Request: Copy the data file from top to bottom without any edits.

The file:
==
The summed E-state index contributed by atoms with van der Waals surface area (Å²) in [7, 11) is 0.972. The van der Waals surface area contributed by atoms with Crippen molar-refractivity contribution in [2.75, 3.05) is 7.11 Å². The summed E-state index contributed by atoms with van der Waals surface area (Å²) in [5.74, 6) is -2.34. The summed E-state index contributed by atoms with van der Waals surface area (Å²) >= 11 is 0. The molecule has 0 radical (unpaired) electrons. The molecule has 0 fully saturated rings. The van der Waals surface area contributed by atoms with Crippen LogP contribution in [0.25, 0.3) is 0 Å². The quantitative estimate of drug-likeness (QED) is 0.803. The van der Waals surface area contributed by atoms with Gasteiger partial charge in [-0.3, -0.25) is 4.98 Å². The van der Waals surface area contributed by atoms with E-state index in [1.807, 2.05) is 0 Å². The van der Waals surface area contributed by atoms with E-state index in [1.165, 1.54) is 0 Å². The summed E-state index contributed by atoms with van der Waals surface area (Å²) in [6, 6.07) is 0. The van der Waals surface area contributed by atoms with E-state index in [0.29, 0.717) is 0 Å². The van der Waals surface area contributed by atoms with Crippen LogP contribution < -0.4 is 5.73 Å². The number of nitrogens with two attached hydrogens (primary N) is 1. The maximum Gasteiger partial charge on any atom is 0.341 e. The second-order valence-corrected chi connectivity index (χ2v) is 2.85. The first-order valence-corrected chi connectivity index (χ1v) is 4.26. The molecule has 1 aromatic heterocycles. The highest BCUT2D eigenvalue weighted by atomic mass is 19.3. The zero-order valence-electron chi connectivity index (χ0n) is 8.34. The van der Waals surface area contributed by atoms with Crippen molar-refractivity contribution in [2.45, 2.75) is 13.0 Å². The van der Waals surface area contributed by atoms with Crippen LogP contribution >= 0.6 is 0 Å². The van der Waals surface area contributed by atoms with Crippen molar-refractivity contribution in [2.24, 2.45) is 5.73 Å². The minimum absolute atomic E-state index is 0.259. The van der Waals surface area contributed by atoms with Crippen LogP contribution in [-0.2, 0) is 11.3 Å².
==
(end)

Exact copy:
The summed E-state index contributed by atoms with van der Waals surface area (Å²) in [7, 11) is 0.972. The van der Waals surface area contributed by atoms with Crippen molar-refractivity contribution in [2.75, 3.05) is 7.11 Å². The summed E-state index contributed by atoms with van der Waals surface area (Å²) in [5.74, 6) is -2.34. The summed E-state index contributed by atoms with van der Waals surface area (Å²) >= 11 is 0. The molecule has 0 radical (unpaired) electrons. The molecule has 0 fully saturated rings. The van der Waals surface area contributed by atoms with Crippen LogP contribution in [0.25, 0.3) is 0 Å². The quantitative estimate of drug-likeness (QED) is 0.803. The van der Waals surface area contributed by atoms with Gasteiger partial charge in [-0.3, -0.25) is 4.98 Å². The van der Waals surface area contributed by atoms with E-state index in [1.807, 2.05) is 0 Å². The van der Waals surface area contributed by atoms with E-state index in [1.165, 1.54) is 0 Å². The summed E-state index contributed by atoms with van der Waals surface area (Å²) in [6, 6.07) is 0. The van der Waals surface area contributed by atoms with E-state index in [0.29, 0.717) is 0 Å². The van der Waals surface area contributed by atoms with Crippen LogP contribution < -0.4 is 5.73 Å². The number of nitrogens with two attached hydrogens (primary N) is 1. The maximum Gasteiger partial charge on any atom is 0.341 e. The second-order valence-corrected chi connectivity index (χ2v) is 2.85. The first-order valence-corrected chi connectivity index (χ1v) is 4.26. The molecule has 1 aromatic heterocycles. The highest BCUT2D eigenvalue weighted by atomic mass is 19.3. The zero-order valence-electron chi connectivity index (χ0n) is 8.34. The van der Waals surface area contributed by atoms with Crippen molar-refractivity contribution in [2.45, 2.75) is 13.0 Å². The van der Waals surface area contributed by atoms with Crippen LogP contribution >= 0.6 is 0 Å². The van der Waals surface area contributed by atoms with Crippen molar-refractivity contribution in [2.24, 2.45) is 5.73 Å². The minimum absolute atomic E-state index is 0.259. The van der Waals surface area contributed by atoms with Crippen LogP contribution in [-0.2, 0) is 11.3 Å².